Simple Steps for Screening Tenants

Owning a rental property can be a great source of mostly passive income. However, before you rent a home to anyone, make sure you put them through the following screening process first.

Start Immediately

The screening process begins the moment you meet the potential tenant. Usually, this will happen by telephone. It’s vital that you let them know about the requirements for renting your property immediately. This would include things like the rent, deposit, the need for a background check and other important information that could disqualify them.

Have these questions prepared on a piece of paper so you can jot down the answers your potential tenants provide.

As long as you ask these questions politely, you can probably immediately deny anyone who has a problem with answering them.

Showing Your Property

Anyone who makes it past the phone interview should be shown the home next. This is also a great opportunity for you to get a read on the potential tenant. Pay attention to their:

  • Appearance – Did they at least try to make a good first impression? While it’s a bit of a generalization, someone who doesn’t take care of their appearance (especially in the midst of a business transaction) probably won’t take care of your home.
  • Vehicle – The same can be said for their vehicle. It doesn’t have to be a fancy sports car or anything, but once again, are they taking care of it?
  • Overall Attitude – If you rent this person your property, you’ll most likely need to speak with them from time to time. Based on their attitude, do you think those will be productive conversations?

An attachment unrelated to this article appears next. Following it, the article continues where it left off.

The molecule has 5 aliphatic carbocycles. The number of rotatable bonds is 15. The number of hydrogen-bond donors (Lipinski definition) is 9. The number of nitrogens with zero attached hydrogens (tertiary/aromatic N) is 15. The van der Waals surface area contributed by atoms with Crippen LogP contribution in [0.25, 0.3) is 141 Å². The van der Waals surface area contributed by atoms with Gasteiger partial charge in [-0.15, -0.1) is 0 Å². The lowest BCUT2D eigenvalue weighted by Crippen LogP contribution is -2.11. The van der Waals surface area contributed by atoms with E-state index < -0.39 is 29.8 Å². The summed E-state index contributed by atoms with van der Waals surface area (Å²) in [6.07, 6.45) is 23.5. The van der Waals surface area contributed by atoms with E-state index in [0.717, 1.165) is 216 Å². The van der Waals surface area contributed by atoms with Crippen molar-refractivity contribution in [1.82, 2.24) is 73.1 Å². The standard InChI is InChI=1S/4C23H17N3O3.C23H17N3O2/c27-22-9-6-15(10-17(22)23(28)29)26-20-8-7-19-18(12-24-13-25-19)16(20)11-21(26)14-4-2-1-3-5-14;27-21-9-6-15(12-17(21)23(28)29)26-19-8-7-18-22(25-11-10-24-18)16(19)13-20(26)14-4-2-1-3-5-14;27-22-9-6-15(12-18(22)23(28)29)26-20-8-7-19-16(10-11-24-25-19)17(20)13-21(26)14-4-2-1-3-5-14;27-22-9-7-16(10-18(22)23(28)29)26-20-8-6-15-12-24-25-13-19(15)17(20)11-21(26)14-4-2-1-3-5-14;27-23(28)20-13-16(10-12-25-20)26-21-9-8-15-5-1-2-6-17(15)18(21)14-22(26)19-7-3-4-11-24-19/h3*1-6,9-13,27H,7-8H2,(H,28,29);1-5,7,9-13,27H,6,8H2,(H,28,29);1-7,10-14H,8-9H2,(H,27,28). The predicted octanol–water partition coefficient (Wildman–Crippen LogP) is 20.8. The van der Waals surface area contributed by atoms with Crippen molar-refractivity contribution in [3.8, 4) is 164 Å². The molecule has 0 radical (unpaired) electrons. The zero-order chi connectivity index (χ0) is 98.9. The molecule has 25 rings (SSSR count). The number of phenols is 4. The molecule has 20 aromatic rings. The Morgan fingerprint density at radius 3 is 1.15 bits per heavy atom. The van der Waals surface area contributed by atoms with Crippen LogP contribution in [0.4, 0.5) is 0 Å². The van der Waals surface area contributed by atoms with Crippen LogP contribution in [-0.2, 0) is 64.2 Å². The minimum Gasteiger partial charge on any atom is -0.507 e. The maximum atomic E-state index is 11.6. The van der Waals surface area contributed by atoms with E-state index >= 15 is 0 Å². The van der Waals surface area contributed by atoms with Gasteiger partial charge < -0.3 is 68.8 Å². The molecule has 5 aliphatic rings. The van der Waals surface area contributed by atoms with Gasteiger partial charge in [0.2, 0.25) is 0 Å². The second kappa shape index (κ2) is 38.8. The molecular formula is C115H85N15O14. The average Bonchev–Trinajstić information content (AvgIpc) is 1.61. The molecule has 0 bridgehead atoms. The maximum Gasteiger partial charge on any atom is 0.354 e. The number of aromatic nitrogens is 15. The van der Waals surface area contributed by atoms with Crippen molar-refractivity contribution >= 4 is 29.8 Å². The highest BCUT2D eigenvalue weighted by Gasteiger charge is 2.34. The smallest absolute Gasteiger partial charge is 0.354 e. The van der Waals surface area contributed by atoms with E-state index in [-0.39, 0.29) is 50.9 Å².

It’s never a bad idea to follow your gut, too. Our instincts about people are eerily accurate, so if someone simply rubs you the wrong way, don’t simply dismiss this feeling.

The Application

Screening a tenant must involve them filling out an application. Make sure that part of this application involves a credit check or you may rent your place to someone who is going to have trouble compensating you in return.

In most cases, we recommend you collect a screening fee. This will help weed out those candidates who aren’t overly serious about renting your property or otherwise may have money problems (we’re not suggesting you charge more than $20).

Approving the New Tenant

Should all of the above check out, you should be excited about the fact that you found someone to rent your home who seems courteous, clean and professional

That being said, there’s still the last step to this screening process that you need to carry out. Schedule a time and place to meet for the lease signing. Make sure you tell the prospective tenant what they must bring (e.g. the deposit, ID, etc.). If they mess any of this up, it’s not too late to take the deal off the table. You definitely don’t want to rent to someone who can’t follow instructions.

Before you entrust someone with such an expensive investment, it is essential that you put them through the above screening process.



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